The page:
Instrument Response

Seismometers that are sensitive to ground motions with high frequencies are called

short-period

seismometers. They are useful for recording nearby (within 2000 km) earthquakes and are also used in active source seismic experiments.

Seismometers that are sensitive to ground motions with long frequencies are called

long-period

seismometers

. They are useful for recording teleseismic earthquakes, normal modes, and earth tides.

Slide22

Instrument Response

The most advanced seismometers are called

broadband seismometers

and can record both high and low frequencies – they record over a broad band of frequencies.

Broadband seismometers are much more expensive, and more easily damaged, than short period seismometers.

Slide23

z(t)= y(t)-x(t) relative displacement

Spring force

Damping force

Damping oscillator

constants:

Mechanical sensor

Dino Bindi

Slide24

Slide25

Input harmonic motion

(frequency domain)

Mechanical sensor

Dino Bindi

Slide26

Slide27

Havskov and Alguacil

accelerometer

From displacement to velocity and to

acceleration: divide by the frequency(remove a zero from the origin)

From mechanical seismometer to velocity

transducer and to accelerometer, multiply

by the frequency(add a zero in the origin)

Flat response in acceleration

Low sensitivity in displacement

Slide28

Displacement at very low frequencies produce very low accelerations( , where x is the ground displacement and f the frequency). It is therefore understandable why it is so difficult to produce seismometers that are sensitive to low frequency motion.

Today, purely mechanical sensors are only constructed to have resonance

frequencies down to about 1.0 Hz (short period sensors), while sensors

that can measure lower frequencies are based on the Force Balance

Principle (FBA) of measuring acceleration directly.

Slide29

Force-balance (Servo) Sensors

The force-balance accelerometer is shown below where a pendulous, high-magnetic permeability mass is hung from a hinge. The "down" or "null position" is detected by the null detector and the counterbalancing force is provided by a magnetic coil.

Slide30

“Broadband” seismometers (velocity sensors, using electronics to extend the frequency to low values) are starting to be used in engineering seismology: the boundary between traditional strong-motion and weak-motion seismology is becoming blurred (indistinct, fuzzy).

Slide31

Digital strong-motion recording

Broadband: nominally flat response from dc to at least 40 Hz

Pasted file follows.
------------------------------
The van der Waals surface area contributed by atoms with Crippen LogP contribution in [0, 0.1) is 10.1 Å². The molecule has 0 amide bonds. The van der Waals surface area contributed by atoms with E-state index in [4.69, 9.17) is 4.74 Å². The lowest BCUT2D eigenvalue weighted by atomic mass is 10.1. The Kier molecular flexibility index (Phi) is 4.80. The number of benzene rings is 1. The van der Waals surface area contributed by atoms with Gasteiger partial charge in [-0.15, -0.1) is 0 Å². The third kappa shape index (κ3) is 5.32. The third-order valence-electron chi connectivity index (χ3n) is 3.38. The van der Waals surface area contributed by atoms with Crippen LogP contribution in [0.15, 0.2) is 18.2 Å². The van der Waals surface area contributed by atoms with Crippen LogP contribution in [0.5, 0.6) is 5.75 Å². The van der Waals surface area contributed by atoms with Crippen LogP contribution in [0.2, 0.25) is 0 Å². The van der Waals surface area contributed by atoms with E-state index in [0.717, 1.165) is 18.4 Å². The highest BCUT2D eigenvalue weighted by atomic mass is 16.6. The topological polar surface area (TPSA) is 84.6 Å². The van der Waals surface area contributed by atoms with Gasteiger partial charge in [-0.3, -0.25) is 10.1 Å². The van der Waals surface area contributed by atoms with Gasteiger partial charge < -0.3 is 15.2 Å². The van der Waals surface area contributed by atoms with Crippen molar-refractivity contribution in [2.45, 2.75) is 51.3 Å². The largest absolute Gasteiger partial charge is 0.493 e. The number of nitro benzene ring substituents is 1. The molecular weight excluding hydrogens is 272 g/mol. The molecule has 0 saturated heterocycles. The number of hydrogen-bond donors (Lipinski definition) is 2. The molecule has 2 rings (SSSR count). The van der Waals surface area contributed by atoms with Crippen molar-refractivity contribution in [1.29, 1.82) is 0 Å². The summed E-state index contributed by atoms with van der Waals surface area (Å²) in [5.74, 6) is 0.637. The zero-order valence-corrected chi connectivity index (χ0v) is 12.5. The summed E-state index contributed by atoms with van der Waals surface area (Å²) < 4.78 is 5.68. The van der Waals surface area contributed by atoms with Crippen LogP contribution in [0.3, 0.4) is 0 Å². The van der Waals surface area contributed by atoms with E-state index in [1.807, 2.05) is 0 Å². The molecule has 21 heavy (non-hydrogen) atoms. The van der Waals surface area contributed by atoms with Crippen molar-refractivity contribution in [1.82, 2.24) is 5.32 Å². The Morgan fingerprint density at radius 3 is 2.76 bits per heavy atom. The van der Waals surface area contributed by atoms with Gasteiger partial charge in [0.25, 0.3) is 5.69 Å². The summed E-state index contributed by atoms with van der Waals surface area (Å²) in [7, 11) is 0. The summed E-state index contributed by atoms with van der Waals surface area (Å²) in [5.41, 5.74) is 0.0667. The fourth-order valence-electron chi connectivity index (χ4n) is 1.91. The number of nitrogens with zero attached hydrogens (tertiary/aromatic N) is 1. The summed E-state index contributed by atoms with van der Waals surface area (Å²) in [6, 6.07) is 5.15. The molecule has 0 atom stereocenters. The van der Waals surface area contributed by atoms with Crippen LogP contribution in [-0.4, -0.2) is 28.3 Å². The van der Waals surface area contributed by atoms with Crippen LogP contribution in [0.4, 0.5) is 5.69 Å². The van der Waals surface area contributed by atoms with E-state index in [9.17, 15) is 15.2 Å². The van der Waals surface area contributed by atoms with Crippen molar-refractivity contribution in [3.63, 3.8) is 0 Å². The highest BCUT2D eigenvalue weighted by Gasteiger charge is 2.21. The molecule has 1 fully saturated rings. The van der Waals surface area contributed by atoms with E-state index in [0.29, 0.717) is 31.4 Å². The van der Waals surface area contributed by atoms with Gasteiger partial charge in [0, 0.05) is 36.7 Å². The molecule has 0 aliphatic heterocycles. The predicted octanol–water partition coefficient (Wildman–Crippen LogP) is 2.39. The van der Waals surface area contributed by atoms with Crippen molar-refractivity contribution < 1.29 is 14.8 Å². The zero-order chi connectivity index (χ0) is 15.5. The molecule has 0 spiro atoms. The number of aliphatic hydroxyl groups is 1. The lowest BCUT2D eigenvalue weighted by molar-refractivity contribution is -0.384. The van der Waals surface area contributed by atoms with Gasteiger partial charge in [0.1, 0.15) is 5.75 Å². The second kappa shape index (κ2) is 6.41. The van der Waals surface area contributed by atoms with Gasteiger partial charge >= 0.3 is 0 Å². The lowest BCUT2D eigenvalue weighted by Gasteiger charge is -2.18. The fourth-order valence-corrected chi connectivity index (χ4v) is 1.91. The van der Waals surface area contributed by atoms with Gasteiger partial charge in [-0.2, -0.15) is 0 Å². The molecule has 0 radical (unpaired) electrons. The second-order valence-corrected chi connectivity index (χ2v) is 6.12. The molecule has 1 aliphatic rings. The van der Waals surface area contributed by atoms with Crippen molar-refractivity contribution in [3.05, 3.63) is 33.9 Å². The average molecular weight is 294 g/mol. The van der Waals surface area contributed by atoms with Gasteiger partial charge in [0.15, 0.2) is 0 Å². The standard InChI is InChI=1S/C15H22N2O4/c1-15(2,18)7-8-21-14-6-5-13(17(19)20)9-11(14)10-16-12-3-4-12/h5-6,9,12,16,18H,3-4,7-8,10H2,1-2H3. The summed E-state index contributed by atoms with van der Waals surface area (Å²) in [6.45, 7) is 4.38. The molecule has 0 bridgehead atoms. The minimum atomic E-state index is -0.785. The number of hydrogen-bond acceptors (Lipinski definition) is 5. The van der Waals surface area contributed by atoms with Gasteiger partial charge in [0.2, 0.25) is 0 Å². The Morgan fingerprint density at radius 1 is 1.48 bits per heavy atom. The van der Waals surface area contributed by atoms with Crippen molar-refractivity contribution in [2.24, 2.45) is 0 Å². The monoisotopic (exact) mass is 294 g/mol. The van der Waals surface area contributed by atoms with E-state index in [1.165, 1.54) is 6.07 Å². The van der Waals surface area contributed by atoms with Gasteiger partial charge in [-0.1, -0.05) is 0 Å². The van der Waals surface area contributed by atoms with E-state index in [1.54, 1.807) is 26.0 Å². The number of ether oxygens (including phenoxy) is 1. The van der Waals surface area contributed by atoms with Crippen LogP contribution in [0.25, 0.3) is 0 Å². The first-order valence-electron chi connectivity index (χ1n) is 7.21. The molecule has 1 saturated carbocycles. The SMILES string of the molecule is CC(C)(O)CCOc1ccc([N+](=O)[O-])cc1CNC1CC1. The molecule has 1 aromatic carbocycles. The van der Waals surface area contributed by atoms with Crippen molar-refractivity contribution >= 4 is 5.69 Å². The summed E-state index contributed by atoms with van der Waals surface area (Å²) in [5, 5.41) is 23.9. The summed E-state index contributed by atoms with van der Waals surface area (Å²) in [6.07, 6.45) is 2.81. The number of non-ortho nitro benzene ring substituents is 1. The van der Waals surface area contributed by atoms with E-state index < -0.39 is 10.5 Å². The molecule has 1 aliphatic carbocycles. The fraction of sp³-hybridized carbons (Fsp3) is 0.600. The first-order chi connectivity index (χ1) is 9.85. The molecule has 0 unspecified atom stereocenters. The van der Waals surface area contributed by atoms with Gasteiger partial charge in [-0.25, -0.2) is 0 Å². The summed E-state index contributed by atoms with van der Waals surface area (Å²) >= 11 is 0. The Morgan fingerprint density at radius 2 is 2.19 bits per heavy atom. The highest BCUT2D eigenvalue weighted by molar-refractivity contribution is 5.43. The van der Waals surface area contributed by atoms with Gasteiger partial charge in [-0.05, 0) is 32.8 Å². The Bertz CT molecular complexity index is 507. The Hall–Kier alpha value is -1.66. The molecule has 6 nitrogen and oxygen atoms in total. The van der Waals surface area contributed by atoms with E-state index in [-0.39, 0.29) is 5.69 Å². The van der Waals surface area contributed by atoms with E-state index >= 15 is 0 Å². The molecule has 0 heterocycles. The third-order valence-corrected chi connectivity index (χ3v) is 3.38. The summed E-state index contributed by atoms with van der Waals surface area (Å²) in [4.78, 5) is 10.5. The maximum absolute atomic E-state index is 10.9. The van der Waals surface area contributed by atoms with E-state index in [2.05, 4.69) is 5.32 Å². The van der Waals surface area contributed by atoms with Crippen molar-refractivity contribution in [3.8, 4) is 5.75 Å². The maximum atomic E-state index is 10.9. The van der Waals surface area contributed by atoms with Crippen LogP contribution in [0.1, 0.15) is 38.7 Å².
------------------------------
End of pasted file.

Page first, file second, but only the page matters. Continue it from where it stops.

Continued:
But noise/ baseline problems can limit low-frequency information

High-frequency limit generally not a problem because these frequencies are generally filtered out of the motion by natural processes (exception: very hard rock sites)

High dynamic range (ADC 16 bits or higher)

Pre-event data usually available

Slide32

ADC (Analog-digital conversion)

Quanta (least digital count)

Q = 2Y/2

N

Where

±

Y = full-scale range and N = number of bits used in ADC

Dynamic Range (DR)

DR(decibels) = 20 log Y/Q = 20 log 2

(N-1)

Slide33

Examples

Y = 2g = 2*981 cm/s/s

N = 12 bits

Q = .96 cm/s

2

DR = 66 db

N = 24 bits

Q = 0.00023 cm/s

2

DR = 138 db

Slide34

Slide35

Magnification curves

Not shown: broadband (0.02—DC sec)

Note notch, due to Earth noise; this noise can be seen in recordings from modern broadband instruments.

35

Slide36

Seismic Sensors and Seismometry, Prof. E. Wielandt, Dr. C. Milkereit

Slide37

From New Manual of Seismological Observatory Practice- P. Bormann Editor

Slide38

Analogue and Digital Records of small earthquake from Adjacent Instruments at Procisa Nuova (Italy)

P-arrival lost in analog recording

Slide39

Summary

The first legitimate seismometer was built in 1875.

The first seismogram of a distant earthquake was recorded in 1889.

The first digital seismometers were deployed in the early 1970s.

The first broadband seismometers were deployed in the 1980s

Slide40

Summary

Seismometers record motions as small as 1.0

-9

m, at frequencies of about 0.001 Hz to 100 Hz.

There are over 10,000 seismometers around the world that are continually recording ground motion.

Slide41

Seismograms

Seismograms are records of Earth’s motion as a function of time.

Slide42

Seismograms

Seismograms record ground motion in terms of

displacement

velocity

acceleration

Normally a seismometer samples ground motion about 20 times per second (20 Hz), but this number can be as high as 500 Hz.

Modern accelerometers sample at 200

sps

.

Slide43

Slide44

Seismograms are composed of “phases”

Slide45

Seismograms

Ground motion is a vector (whether it is displacement, velocity or acceleration), so it takes 3 numbers to describe it. Thus, seismometers generally have three components:Vertical (up is positive)North-South (north is positive)East-west (east is positive)

}

horizontals

Slide46

Components of Motion

There are simple mathematical operations that allow seismologists to rotate (abstractly) the horizontal components:

N

E

W

S

earthquake

seismometer

Original Coordinate System

Slide47

Components of Motion

There are simple mathematical operations that allow seismologists to rotate (abstractly) the horizontal components:

N

E

W

S

earthquake

seismometer

Modified Coordinate System

The new components are called:

(1) Radial, R

(2) Transverse, T

Radial

Transverse

Slide48

Oaxaca, Mexico earthquake recorded by seismometer in Alaska.

Slide49

Networks and Arrays

Slide50

Broad-band Seismograph Networks

Slide51

Many networks of instruments, both traditional “strong-motion” and, more recently, very broad-band, high dynamic-range sensors and dataloggers

Slide52

Kyoshin Net (K-NET)

Japanese strong motion networkhttp://www.k-net.bosai.go.jp

1000 digital instruments installed after the Kobe earthquake of 1995

free field stations with an average spacing of 25 km

velocity profile of each station up to 20 m by downhole measurement

data are transmitted to the Control Center and released on Internet in 3-4 hours after the event

more than 2000 accelerograms recorded in 4 years

Slide53

Reminder: Play Chuettsu and Tottori movies

Slide54

Chuetsu

Slide55

Tottori

Slide56

A number of web sites provide data from instrument networks

But no single web site containing data from all over the world.

An effort is still need to add broad-band data into the more traditional data sets.

Slide57

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USGS - DAVID BOORE

Slide58

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USGS - DAVID BOORE

Slide59

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USGS - DAVID BOORE

Slide60

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USGS - DAVID BOORE

Slide61

NGA - http://peer.berkeley.edu/nga/

WEB SITES – DATABASES

Slide62

END